Debug was fun.

  6. ErikF says:

    @sukru: DEBUG was always only a 16-bit program.  With Windows 7 getting rid of the 16-bit stuff, so went DEBUG….

    As an aside, the amount of things that DEBUG can do is quite impressive given its size!  I remember playing with it after I graduated from playing with BASIC and learning other programming languages.  It gave me my first look at how programs worked behind the curtains and made me appreciate the enormous effort needed to get a computer to do anything.  (I also learned about EXE2BIN later on and even used it a couple of times before I learned how to get the compiler to directly generate .COM files!)

  7. John Muller says:

    I use it still to check the encoding of text files, particularly for the Unicode 'Byte Order Mark' (BOM)

    But then I also open executables in Notepad and browse them… anyone got a hammer? I need to tighten some screws.

  8. Antonio Rodríguez says:

    @ErikF: Windows 7 isn't getting rid of "the 16 bit stuff". Windows 7 32 bits is perfectly compatible with both DOS and Win16 applications (in fact, it is MORE compatible than Windows XP because it fixes the 16/32 bit handle translation bug present in XP and older OSes). It's Win64 who removes the NTVDM 16 bit virtual machine and breaks compatibility with DOS and Win16. But there has been three releases of Win64 (XP, Vista and now 7) in the last six years. Windows 7 is just the first version of Windows widely used in 64 bit.

    Anyway, DEBUG, being a simple imitation of the Monitor built into the ROM of every Apple II, remembers me of times when things were simpler, when you could understand perfectly how each piece of the system worked. These were, as they say, the days when men were men, and they wrote their own device drivers. Sadly, now we are over a lot of layers which hinder our understanding of what's bellow our feet…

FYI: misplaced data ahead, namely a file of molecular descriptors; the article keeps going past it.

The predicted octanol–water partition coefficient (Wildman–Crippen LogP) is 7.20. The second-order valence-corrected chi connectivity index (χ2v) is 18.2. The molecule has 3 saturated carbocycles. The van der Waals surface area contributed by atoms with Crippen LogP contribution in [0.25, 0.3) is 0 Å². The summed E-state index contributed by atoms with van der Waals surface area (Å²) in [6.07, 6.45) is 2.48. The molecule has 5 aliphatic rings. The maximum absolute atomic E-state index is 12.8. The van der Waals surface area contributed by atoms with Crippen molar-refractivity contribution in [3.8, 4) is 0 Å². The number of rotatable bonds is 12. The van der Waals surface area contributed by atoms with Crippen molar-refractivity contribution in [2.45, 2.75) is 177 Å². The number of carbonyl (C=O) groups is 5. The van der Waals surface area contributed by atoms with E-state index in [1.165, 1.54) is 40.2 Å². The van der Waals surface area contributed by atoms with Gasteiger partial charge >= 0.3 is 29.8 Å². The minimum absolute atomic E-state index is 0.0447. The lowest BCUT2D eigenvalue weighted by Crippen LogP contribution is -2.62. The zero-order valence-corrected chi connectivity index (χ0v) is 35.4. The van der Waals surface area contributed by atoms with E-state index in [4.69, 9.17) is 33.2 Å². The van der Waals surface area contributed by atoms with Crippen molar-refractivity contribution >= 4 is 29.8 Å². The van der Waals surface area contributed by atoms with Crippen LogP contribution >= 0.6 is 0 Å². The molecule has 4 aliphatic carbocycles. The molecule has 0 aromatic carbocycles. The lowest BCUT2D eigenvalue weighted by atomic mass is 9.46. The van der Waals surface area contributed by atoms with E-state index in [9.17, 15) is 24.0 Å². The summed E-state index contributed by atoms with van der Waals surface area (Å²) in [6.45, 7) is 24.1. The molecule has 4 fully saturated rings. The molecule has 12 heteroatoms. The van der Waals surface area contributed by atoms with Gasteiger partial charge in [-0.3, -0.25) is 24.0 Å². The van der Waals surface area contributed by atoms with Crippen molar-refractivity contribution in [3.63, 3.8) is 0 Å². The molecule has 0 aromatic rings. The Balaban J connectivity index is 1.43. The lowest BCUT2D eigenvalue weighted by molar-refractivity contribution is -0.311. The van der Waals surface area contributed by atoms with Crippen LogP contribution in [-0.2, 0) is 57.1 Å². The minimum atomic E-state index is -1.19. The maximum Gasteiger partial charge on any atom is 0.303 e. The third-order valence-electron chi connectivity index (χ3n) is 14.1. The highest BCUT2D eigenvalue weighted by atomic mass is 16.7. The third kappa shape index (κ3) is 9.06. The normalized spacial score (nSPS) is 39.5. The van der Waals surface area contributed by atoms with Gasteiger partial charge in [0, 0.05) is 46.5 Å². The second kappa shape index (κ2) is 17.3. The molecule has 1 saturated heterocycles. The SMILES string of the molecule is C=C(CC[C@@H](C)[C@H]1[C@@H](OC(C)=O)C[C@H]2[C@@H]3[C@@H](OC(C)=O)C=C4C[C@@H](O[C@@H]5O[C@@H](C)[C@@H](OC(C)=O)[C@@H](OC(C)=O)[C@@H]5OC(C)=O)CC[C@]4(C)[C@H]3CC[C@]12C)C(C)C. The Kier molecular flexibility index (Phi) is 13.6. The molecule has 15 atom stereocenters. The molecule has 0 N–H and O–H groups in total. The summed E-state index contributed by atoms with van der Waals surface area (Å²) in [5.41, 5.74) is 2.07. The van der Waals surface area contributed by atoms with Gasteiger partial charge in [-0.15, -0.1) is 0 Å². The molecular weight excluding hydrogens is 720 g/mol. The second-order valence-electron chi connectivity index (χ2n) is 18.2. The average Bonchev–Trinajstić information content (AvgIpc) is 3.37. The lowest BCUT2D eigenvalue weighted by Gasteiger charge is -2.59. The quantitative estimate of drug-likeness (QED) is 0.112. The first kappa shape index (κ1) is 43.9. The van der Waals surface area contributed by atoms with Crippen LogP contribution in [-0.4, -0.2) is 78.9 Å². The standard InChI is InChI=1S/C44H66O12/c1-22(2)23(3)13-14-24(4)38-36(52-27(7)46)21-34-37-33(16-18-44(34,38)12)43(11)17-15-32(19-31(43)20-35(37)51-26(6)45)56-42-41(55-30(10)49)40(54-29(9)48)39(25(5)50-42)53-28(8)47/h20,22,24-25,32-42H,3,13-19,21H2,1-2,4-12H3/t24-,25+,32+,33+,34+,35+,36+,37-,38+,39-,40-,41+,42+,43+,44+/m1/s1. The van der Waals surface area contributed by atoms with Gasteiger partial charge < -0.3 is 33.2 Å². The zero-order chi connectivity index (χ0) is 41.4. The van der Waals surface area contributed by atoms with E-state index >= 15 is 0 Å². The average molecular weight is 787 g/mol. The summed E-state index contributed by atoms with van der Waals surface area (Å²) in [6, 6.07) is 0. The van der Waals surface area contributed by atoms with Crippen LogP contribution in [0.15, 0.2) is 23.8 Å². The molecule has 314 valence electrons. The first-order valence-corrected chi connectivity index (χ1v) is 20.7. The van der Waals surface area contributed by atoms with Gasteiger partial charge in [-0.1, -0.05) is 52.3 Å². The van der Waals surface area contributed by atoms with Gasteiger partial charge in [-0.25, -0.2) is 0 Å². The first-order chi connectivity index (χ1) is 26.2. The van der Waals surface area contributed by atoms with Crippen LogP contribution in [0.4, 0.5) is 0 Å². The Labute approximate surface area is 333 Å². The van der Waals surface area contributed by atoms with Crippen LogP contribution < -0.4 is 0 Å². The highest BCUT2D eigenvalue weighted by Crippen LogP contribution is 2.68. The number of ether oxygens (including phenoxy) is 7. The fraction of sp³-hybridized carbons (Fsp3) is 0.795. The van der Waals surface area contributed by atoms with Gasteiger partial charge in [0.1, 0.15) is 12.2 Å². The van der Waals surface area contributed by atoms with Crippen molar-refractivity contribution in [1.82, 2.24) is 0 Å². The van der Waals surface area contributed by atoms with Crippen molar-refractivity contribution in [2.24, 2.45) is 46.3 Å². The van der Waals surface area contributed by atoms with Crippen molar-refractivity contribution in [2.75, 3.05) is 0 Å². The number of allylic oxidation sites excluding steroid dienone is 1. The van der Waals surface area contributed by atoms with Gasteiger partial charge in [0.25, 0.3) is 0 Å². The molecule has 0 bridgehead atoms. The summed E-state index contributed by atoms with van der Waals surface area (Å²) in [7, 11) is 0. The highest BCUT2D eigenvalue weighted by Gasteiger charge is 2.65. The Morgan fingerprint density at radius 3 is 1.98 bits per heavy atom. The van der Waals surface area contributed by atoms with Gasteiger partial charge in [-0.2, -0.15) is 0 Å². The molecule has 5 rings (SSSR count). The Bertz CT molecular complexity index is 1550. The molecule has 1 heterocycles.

9. Crescens2k says:

    @Antonio Rodriguez

    The reason why x64 versions of Windows don't allow NTVDM or WoW is very important, and it wasn't done to just break compatability. Whats more, if you look at the server versions of Windows then you will know that 2008 released both x86 and x64 versions, but 2008 R2 only released an x64 version (I know that there is an IA64 version of server, but that isn't directly runnable on the x86 hardware). So only the client version of Windows was the only one with 16 bit compatability. So they have gotten rid of the 16 bit stuff in the server versions already, who's to say that the next version won't get rid of it in the client version too.